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William Godwin: his Friends and Contemporaries
Ch. X. 1797
William Godwin to Thomas Holcroft, 10 September 1797

Contents Vol. I
Ch. I. 1756-1785
Ch. II. 1785-1788
Ch. III. 1788-1792
Ch. IV. 1793
Ch. V. 1783-1794
Ch. VI. 1794-1796
Ch. VII. 1759-1791
Ch. VII. 1791-1796
Ch. IX. 1797
Ch. X. 1797
Ch. XI. 1798
Ch. XII. 1799
Ch. XIII. 1800
Contents Vol. II
Ch. I. 1800
Ch. II. 1800
Ch. III. 1800
Ch. IV. 1801-1803
Ch. V. 1802-1803
Ch. VI. 1804-1806
Ch. VII. 1806-1811
Ch. VIII. 1811-1814
Ch. IX. 1812-1819
Ch. X. 1819-1824
Ch. XI. 1824-1832
Ch. XII. 1832-1836
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Produced by CATH
Sunday, Sep. 10, 1797.

My dear Friend.—The passage in your last kind letter that related to the subject of self-reproach was rather out of season. It has dwelt upon my mind ever since. My wife is now dead. She died this morning at eight o’clock. She grew worse before your letter arrived. Nobody has a greater call to reproach himself,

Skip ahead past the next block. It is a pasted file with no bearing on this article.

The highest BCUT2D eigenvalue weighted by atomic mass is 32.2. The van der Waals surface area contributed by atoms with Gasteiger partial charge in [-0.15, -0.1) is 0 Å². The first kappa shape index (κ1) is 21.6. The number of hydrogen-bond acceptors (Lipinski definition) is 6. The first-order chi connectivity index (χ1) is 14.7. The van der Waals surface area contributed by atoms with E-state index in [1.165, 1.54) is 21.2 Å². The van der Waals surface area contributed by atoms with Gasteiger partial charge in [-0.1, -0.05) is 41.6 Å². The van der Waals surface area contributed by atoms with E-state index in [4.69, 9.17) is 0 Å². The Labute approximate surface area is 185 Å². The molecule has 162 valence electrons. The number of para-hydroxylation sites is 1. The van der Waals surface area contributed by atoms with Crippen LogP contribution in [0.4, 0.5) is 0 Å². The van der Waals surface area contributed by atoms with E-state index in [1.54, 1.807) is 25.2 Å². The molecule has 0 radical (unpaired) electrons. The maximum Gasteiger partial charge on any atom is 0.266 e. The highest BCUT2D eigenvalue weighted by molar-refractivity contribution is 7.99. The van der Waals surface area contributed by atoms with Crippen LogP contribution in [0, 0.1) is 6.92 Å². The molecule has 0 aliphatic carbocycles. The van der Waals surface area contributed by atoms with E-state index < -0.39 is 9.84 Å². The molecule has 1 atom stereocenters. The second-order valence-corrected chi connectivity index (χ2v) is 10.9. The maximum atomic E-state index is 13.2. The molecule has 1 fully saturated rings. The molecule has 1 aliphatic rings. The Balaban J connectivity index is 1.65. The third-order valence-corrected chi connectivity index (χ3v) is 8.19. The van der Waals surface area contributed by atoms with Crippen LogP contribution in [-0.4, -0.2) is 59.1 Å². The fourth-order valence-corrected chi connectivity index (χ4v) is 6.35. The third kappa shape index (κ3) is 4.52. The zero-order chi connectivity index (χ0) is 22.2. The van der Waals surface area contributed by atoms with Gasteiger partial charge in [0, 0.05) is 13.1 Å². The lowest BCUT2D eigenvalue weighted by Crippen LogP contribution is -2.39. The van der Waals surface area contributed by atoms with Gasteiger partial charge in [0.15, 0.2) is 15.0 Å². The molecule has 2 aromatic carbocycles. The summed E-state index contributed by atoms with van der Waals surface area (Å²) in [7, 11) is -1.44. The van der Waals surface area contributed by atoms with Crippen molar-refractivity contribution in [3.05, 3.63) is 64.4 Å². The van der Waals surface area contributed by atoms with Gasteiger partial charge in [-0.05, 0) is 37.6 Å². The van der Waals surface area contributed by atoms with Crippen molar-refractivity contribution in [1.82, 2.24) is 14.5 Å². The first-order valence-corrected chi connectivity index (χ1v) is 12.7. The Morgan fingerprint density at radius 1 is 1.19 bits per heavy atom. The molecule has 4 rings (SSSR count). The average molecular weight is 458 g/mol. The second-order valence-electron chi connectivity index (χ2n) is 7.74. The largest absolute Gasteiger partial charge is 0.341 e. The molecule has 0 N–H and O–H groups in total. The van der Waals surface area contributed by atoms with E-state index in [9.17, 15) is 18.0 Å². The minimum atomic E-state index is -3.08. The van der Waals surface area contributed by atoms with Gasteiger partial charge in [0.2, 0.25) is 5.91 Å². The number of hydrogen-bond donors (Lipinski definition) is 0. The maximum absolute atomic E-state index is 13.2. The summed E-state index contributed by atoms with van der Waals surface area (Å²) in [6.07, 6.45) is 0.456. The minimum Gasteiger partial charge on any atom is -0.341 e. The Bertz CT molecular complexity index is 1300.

except for want of kindness and attention in which I hope I have not been very deficient, than I have. But reproach would answer no good purpose, and I will not harbour it.

“I firmly believe that there does not exist her equal in the world. I know from experience we were formed to make each other happy. I have not the least expectation that I can now ever know happiness again.

“When you come to town, look at me, and talk to me, but do not—if you can help it—exhort me, or console me.

W. Godwin.”